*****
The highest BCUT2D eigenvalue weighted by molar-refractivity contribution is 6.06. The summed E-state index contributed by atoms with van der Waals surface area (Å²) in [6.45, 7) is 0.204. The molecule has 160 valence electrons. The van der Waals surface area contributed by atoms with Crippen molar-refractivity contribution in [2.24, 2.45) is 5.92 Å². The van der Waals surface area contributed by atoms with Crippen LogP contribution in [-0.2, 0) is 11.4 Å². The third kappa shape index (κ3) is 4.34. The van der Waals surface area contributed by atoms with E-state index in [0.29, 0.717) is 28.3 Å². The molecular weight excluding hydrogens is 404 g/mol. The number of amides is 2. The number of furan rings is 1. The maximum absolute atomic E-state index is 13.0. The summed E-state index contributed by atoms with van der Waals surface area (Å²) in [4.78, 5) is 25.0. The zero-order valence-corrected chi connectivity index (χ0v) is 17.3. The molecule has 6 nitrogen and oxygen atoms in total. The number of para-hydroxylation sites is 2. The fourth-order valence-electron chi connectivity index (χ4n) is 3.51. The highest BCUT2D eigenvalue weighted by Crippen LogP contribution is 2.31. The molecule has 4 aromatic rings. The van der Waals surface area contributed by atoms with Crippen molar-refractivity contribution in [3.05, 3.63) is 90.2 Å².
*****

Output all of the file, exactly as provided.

The highest BCUT2D eigenvalue weighted by molar-refractivity contribution is 6.06. The summed E-state index contributed by atoms with van der Waals surface area (Å²) in [6.45, 7) is 0.204. The molecule has 160 valence electrons. The van der Waals surface area contributed by atoms with Crippen molar-refractivity contribution in [2.24, 2.45) is 5.92 Å². The van der Waals surface area contributed by atoms with Crippen LogP contribution in [-0.2, 0) is 11.4 Å². The third kappa shape index (κ3) is 4.34. The van der Waals surface area contributed by atoms with E-state index in [0.29, 0.717) is 28.3 Å². The molecular weight excluding hydrogens is 404 g/mol. The number of amides is 2. The number of furan rings is 1. The maximum absolute atomic E-state index is 13.0. The summed E-state index contributed by atoms with van der Waals surface area (Å²) in [4.78, 5) is 25.0. The zero-order valence-corrected chi connectivity index (χ0v) is 17.3. The molecule has 6 nitrogen and oxygen atoms in total. The number of para-hydroxylation sites is 2. The fourth-order valence-electron chi connectivity index (χ4n) is 3.51. The highest BCUT2D eigenvalue weighted by Crippen LogP contribution is 2.31. The molecule has 4 aromatic rings. The van der Waals surface area contributed by atoms with Crippen molar-refractivity contribution in [3.05, 3.63) is 90.2 Å².